A Coming War On Universities?

When Rick Santorum went after the University of California the other day, it might have seemed like a one-off, fact-free hors d'ouvre of resentment, the kind of criticism of elitist liberal professors that we've come to expect from conservative culture warriors like him. Sara Robinson, however, sees this as the first shot in a coming war on public universities, following up as it did on a report from the Hoover Institution about how the academy is dominated by liberals. And she may be right:

But the content of this Hoover report isn't as important as the fact of its provenance, its existence, and its publication on the pages of the WSJ. Right-wing crusades almost always start with think-tank reports; and are issuized on the pages of conservative magazines and newspapers. From there, the ideas are picked up and disseminated by Fox, politicians, conservative ministers, and right-wing bloggers. If all goes well, within weeks, legislators will be paying attention, and lobbyists will be presenting them with ready-written legislation to propose to deal with this manufactured "problem."

This is the path we're on now. Santorum was setting the stage. He warned us, very clearly: Following the War on Public Employees and the War on Women, this will be the summer of the War on Public Universities. Whether the proposals will be to revoke their charters, close campuses, or sell off their facilities to for-profit colleges, you can bet that ALEC already has the bills in the can, and will be introducing them in state legislatures presently.

This is something of an old story on the right; William F. Buckley's "God and Man At Yale" came out 60 years ago, and carnival barkers like David Horowitz have made careers out of shouting about radical professors poisoning our children's minds. But short of the radical steps Sara mentions, what kind of things can a motivated Republican legislature do? Well, they can cut funding here and there, but that mostly hurts the students. So my guess is they'll go after faculty salaries.

That's because the professors are the villains in the story they're going to tell. Remember Ward Churchill, the Colorado professor who wrote some stupid things right after September 11? It was almost like he was manufactured in the basement of Fox News to be the walking embodiment of every stereotype of the elitist academic conservatives hold, from his questionable scholarship to his equally questionable claims of Indian ancestry. Fox turned him into a national figure. Believe you me, if this effort goes forward, they'll find some other professors at public universities they can turn into the next Ward Churchill.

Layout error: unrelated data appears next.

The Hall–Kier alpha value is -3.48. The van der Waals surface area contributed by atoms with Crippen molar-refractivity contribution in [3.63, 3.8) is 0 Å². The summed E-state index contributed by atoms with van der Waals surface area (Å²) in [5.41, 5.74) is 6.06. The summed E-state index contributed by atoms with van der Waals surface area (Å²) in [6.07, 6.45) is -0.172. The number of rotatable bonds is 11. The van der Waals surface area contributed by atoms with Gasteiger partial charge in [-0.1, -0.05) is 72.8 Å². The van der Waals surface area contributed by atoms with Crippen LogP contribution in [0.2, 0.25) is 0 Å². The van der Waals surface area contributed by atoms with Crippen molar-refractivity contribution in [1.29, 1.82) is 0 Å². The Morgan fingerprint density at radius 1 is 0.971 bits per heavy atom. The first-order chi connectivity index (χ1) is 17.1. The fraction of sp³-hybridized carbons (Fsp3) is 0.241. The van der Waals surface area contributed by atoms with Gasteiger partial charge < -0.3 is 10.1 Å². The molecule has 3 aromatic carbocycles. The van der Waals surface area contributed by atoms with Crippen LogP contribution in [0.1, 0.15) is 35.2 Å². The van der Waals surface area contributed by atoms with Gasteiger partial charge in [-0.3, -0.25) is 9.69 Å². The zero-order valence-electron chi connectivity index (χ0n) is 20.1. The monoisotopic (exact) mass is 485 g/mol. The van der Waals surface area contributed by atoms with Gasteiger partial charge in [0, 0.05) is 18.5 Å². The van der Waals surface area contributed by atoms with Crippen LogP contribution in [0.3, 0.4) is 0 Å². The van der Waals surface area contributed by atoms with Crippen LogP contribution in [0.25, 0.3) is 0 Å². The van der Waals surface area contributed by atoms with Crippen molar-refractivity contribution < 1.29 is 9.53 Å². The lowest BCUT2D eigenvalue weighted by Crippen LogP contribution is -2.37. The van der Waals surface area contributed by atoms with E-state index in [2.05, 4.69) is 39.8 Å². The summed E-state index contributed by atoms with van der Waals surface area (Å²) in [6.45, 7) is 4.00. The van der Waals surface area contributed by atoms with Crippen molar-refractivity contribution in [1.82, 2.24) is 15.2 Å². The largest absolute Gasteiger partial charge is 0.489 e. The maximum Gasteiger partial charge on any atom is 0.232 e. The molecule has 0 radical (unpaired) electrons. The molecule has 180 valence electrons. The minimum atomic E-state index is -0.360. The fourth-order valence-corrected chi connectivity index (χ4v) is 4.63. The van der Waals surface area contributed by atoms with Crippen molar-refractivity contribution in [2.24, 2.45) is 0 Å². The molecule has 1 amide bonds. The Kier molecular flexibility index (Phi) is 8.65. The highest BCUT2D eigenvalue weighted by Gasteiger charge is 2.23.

Professors are a fat target for the right, because unlike public employee unions, they don't have much ability to mobilize a counter-attack or coordinate whatever efforts they do take in their own defense. I doubt we'll see tens of thousands of tweed-jacketed protesters take over state capitols. On the other hand, an attack on public universities is also mostly symbolic, in contrast to the anti-union effort, which has a clear practical goal as well, that of defunding and defanging one of the Democratic party's pillars of support. You can mount a campaign against the tenured radicals, but there aren't many big victories you can score against them. Unless I'm just not thinking creatively enough. We'll see.


About ten years ago, I recall looking at some ads for tenure-track faculty members - "Must have Ph.D. and at least two years of full-time teaching experience" - I'll grant that the jobs included benefits, but the salaries were in the vicinity of $50K. I'm not going to say that's a terrible salary as compared to the average worker's salary, that the working conditions are anything close to the most onerous, or that the colleges advertising those positions couldn't expect to get large numbers of applications. Competition for tenure track teaching positions is fierce, and the ratio of candidates to openings seems to work very much in favor of colleges. Despite the argument of those who claim that college professors are paid as well or better than comparably educated professionals, I'm not seeing it. With a few exceptions (business schools, law schools, medical schools), the typical professor seems to be sacrificing income to gain room for intellectual exploration and autonomy.